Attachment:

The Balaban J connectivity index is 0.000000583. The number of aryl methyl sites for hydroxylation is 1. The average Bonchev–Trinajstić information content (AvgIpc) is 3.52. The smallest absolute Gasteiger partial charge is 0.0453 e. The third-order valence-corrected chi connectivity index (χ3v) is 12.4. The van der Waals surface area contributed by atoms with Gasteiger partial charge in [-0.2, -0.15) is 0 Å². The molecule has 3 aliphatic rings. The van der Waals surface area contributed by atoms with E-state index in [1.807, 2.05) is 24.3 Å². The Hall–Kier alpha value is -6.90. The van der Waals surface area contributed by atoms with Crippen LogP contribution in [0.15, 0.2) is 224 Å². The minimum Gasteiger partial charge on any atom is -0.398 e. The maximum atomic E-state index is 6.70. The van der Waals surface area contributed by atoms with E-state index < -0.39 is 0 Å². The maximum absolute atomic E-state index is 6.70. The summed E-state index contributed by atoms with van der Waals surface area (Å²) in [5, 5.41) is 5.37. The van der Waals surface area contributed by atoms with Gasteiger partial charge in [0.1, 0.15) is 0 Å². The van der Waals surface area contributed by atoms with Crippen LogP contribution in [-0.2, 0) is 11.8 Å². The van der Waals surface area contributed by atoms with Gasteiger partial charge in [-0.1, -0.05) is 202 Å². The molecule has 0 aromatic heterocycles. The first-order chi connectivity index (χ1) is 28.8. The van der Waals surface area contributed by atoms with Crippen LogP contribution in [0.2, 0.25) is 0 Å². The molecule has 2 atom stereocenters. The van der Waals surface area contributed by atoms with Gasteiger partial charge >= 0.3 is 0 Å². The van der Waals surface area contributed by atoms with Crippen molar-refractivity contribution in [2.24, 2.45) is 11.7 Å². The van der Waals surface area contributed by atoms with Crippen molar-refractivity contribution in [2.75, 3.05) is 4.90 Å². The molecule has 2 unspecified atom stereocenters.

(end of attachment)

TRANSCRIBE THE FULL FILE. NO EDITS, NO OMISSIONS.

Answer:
The Balaban J connectivity index is 0.000000583. The number of aryl methyl sites for hydroxylation is 1. The average Bonchev–Trinajstić information content (AvgIpc) is 3.52. The smallest absolute Gasteiger partial charge is 0.0453 e. The third-order valence-corrected chi connectivity index (χ3v) is 12.4. The van der Waals surface area contributed by atoms with Gasteiger partial charge in [-0.2, -0.15) is 0 Å². The molecule has 3 aliphatic rings. The van der Waals surface area contributed by atoms with E-state index in [1.807, 2.05) is 24.3 Å². The Hall–Kier alpha value is -6.90. The van der Waals surface area contributed by atoms with Crippen LogP contribution in [0.15, 0.2) is 224 Å². The minimum Gasteiger partial charge on any atom is -0.398 e. The maximum atomic E-state index is 6.70. The van der Waals surface area contributed by atoms with E-state index < -0.39 is 0 Å². The maximum absolute atomic E-state index is 6.70. The summed E-state index contributed by atoms with van der Waals surface area (Å²) in [5, 5.41) is 5.37. The van der Waals surface area contributed by atoms with Gasteiger partial charge in [0.1, 0.15) is 0 Å². The van der Waals surface area contributed by atoms with Crippen LogP contribution in [-0.2, 0) is 11.8 Å². The van der Waals surface area contributed by atoms with Gasteiger partial charge in [-0.1, -0.05) is 202 Å². The molecule has 0 aromatic heterocycles. The first-order chi connectivity index (χ1) is 28.8. The van der Waals surface area contributed by atoms with Crippen LogP contribution in [0.2, 0.25) is 0 Å². The molecule has 2 atom stereocenters. The van der Waals surface area contributed by atoms with Gasteiger partial charge >= 0.3 is 0 Å². The van der Waals surface area contributed by atoms with Crippen molar-refractivity contribution in [2.24, 2.45) is 11.7 Å². The van der Waals surface area contributed by atoms with Crippen molar-refractivity contribution in [2.75, 3.05) is 4.90 Å². The molecule has 2 unspecified atom stereocenters.